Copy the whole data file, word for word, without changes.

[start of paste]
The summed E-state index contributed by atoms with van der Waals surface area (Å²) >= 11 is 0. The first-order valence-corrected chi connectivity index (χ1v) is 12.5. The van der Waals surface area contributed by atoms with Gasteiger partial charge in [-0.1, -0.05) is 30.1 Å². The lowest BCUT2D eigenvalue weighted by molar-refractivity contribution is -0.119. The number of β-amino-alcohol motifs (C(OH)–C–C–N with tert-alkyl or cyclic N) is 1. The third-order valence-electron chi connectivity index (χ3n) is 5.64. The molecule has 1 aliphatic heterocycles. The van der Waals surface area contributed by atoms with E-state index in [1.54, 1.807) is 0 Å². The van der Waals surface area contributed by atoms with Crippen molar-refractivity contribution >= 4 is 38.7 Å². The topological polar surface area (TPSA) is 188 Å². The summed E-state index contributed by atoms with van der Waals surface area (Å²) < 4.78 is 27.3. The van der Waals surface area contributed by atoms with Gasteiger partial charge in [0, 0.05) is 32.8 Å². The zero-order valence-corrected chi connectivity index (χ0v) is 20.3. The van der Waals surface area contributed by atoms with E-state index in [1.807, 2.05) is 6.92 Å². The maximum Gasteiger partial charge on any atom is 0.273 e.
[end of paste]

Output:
The summed E-state index contributed by atoms with van der Waals surface area (Å²) >= 11 is 0. The first-order valence-corrected chi connectivity index (χ1v) is 12.5. The van der Waals surface area contributed by atoms with Gasteiger partial charge in [-0.1, -0.05) is 30.1 Å². The lowest BCUT2D eigenvalue weighted by molar-refractivity contribution is -0.119. The number of β-amino-alcohol motifs (C(OH)–C–C–N with tert-alkyl or cyclic N) is 1. The third-order valence-electron chi connectivity index (χ3n) is 5.64. The molecule has 1 aliphatic heterocycles. The van der Waals surface area contributed by atoms with E-state index in [1.54, 1.807) is 0 Å². The van der Waals surface area contributed by atoms with Crippen molar-refractivity contribution >= 4 is 38.7 Å². The topological polar surface area (TPSA) is 188 Å². The summed E-state index contributed by atoms with van der Waals surface area (Å²) < 4.78 is 27.3. The van der Waals surface area contributed by atoms with Gasteiger partial charge in [0, 0.05) is 32.8 Å². The zero-order valence-corrected chi connectivity index (χ0v) is 20.3. The van der Waals surface area contributed by atoms with E-state index in [1.807, 2.05) is 6.92 Å². The maximum Gasteiger partial charge on any atom is 0.273 e.